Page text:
As an engineer, Rajeev said those conversations with outside advisors have opened a whole new world of ideas and perspectives, especially given that his team, has been as so intently focused on engineering for a dozen years—they all pursued master’s degrees at the University of Texas at San Antonio and then doctoral degrees from the Tufts School of Engineering, where they have worked closely with, and been inspired by, Professor and Dean of Graduate Education Karen Panetta.
Informal conversations with these advisors are where the best ideas have surfaced so far. “We came here considering two or three market segments,” he said, “but we have three more that have come just by talking to people we would otherwise never have met.”
To help each team move quickly forward, the Tufts Venture Accelerator takes a concierge approaches. Each team is eligible to earn an equity-free grant up to $10,000 per team to meet costs such as web hosting, digital marketing, travel and lodging for primary market research, and prototyping. The program also matches teams with sector specific mentors and potential investors.
“We really get to know the teams and what they need,” said Chen. “Every Monday we have a roundtable to hear how everybody is doing and encourage cross pollination. We meet with every team at least once a week to help them keep them accountable and keep the drum beat up.”
Another essential ingredients: “provocative conversations” to challenge participants to take a deep and honest look at how to communicate their vision that commands the attention.
“We’re educators, so our role is to challenge,” said Chen. “One of our first questions we ask our new participates is: ‘What’s your why? Why is this your fight? Why is this problem worth solving to you? Why are they important, and what do you need to be able to move it forward, and fast, come September?’”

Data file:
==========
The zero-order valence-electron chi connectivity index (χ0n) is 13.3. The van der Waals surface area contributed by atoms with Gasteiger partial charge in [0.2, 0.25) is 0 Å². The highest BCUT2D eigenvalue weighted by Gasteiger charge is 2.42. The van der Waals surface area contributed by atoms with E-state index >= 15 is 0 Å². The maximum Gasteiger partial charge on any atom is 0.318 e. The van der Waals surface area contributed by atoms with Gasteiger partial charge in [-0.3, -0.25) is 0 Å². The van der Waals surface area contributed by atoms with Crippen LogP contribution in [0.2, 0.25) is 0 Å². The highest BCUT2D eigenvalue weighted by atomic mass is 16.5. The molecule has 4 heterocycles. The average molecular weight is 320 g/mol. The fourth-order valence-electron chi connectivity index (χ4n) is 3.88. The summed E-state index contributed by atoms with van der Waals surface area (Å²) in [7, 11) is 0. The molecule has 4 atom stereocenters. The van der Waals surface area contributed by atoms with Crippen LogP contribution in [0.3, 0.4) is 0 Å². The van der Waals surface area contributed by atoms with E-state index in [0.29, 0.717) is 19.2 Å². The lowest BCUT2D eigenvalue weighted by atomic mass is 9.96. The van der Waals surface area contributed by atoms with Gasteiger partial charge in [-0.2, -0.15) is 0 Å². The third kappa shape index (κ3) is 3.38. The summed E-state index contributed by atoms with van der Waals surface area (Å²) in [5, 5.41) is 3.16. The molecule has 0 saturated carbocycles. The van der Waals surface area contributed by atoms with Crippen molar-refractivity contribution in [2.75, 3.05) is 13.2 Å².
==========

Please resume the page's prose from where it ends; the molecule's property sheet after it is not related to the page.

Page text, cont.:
“Many companies go out of business because they get ahead of themselves—they are not able to actually deliver,” added Weber. “Whatever resources you have, you want to use them efficiently and effectively at the right time. A logo or a PR campaign is great—but let’s make sure first that you have a solid foundation under you before you invest the time and money into them.”
Participants arrive at the Tufts Venture Accelerator with a range of experience; some have extensive coursework, others may have none, but all share a humble respect for their learning curve.
Oishi is no newcomer to the start-up arena. She has consulted multiple startups in their early stages and her research on startups in Dhaka’ won the best paper award at the 13th Asian Business Research Conference.
Still, to be her own boss, to take Baak Network to the next level, “I learned I was not asking the right questions.” Her “why” it needed more disciplined thought.
“I’ve seen all types of vague vision statements from my experience in nonprofits, so going into the Tufts Venture Accelerator I thought: ‘I’m all set.’ But then we were asked about how we were going to measure impact and I realized—wait, I do need that north star. It’s necessary to ask: how are you going to sustain this organization? How are you going to measure progress?”
The same awakening was eye opening in many ways for the engineering team, intimidated at first “because we know nothing about business,” said Rajeev. “With every step we get closer to understanding what a business is—what it takes to actually implement an idea.”
Velasco has appreciated the circle of support she has found from her peers and her instructors. “I’ve learned that takes a village to create a world I didn’t have when I was growing up, to create experiences that are more inclusive,” she said. “When I heard the word ‘trailblazer’ applied to our vision, that seems to be a word that fits, and our work is not going to be easy.”
And while every summer brings a new wave of students bearing bright ideas, one factor remains constant, said Weber. “I am always impressed by the original ideas of Tufts students, how committed they are to doing the hard work, and how passionate they are about seeing a problem solved,” she said. “They came in with a ready-to-go entrepreneurial mindset that makes it a joy to work with them. I am sure, in the years ahead, we will continue to be amazed.”